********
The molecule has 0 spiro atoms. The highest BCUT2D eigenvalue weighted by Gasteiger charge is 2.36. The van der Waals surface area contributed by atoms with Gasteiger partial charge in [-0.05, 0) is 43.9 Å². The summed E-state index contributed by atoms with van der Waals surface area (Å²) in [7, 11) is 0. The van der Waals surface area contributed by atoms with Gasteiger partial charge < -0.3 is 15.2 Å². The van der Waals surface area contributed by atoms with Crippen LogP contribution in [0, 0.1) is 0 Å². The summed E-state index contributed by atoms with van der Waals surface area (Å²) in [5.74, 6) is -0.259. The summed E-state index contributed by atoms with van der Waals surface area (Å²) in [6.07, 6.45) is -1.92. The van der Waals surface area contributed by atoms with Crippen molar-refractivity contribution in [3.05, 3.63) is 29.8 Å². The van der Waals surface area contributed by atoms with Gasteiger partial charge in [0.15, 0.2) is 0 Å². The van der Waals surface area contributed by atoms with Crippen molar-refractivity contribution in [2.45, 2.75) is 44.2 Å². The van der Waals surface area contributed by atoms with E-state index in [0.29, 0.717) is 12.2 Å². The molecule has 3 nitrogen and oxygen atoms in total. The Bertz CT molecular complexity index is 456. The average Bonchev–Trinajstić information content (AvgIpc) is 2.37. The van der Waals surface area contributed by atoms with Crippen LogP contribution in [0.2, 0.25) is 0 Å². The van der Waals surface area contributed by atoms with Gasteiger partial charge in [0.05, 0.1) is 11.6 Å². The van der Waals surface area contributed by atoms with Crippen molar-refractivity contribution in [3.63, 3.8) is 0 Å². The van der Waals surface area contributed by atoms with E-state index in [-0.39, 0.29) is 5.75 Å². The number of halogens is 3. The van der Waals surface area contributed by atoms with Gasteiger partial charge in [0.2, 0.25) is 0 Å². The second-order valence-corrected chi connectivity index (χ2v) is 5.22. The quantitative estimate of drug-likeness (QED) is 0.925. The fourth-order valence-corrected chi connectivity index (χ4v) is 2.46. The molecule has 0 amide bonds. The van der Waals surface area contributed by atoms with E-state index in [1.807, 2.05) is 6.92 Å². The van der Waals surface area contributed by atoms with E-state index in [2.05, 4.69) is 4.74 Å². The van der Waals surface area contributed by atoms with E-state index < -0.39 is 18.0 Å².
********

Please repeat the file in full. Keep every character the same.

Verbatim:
The molecule has 0 spiro atoms. The highest BCUT2D eigenvalue weighted by Gasteiger charge is 2.36. The van der Waals surface area contributed by atoms with Gasteiger partial charge in [-0.05, 0) is 43.9 Å². The summed E-state index contributed by atoms with van der Waals surface area (Å²) in [7, 11) is 0. The van der Waals surface area contributed by atoms with Gasteiger partial charge < -0.3 is 15.2 Å². The van der Waals surface area contributed by atoms with Crippen LogP contribution in [0, 0.1) is 0 Å². The summed E-state index contributed by atoms with van der Waals surface area (Å²) in [5.74, 6) is -0.259. The summed E-state index contributed by atoms with van der Waals surface area (Å²) in [6.07, 6.45) is -1.92. The van der Waals surface area contributed by atoms with Crippen molar-refractivity contribution in [3.05, 3.63) is 29.8 Å². The van der Waals surface area contributed by atoms with Gasteiger partial charge in [0.15, 0.2) is 0 Å². The van der Waals surface area contributed by atoms with Crippen molar-refractivity contribution in [2.45, 2.75) is 44.2 Å². The van der Waals surface area contributed by atoms with E-state index in [0.29, 0.717) is 12.2 Å². The molecule has 3 nitrogen and oxygen atoms in total. The Bertz CT molecular complexity index is 456. The average Bonchev–Trinajstić information content (AvgIpc) is 2.37. The van der Waals surface area contributed by atoms with Crippen LogP contribution in [0.2, 0.25) is 0 Å². The van der Waals surface area contributed by atoms with Gasteiger partial charge in [0.05, 0.1) is 11.6 Å². The van der Waals surface area contributed by atoms with Crippen molar-refractivity contribution in [3.63, 3.8) is 0 Å². The van der Waals surface area contributed by atoms with E-state index in [-0.39, 0.29) is 5.75 Å². The number of halogens is 3. The van der Waals surface area contributed by atoms with Gasteiger partial charge in [0.2, 0.25) is 0 Å². The second-order valence-corrected chi connectivity index (χ2v) is 5.22. The quantitative estimate of drug-likeness (QED) is 0.925. The fourth-order valence-corrected chi connectivity index (χ4v) is 2.46. The molecule has 0 amide bonds. The van der Waals surface area contributed by atoms with E-state index in [1.807, 2.05) is 6.92 Å². The van der Waals surface area contributed by atoms with E-state index in [2.05, 4.69) is 4.74 Å². The van der Waals surface area contributed by atoms with E-state index < -0.39 is 18.0 Å².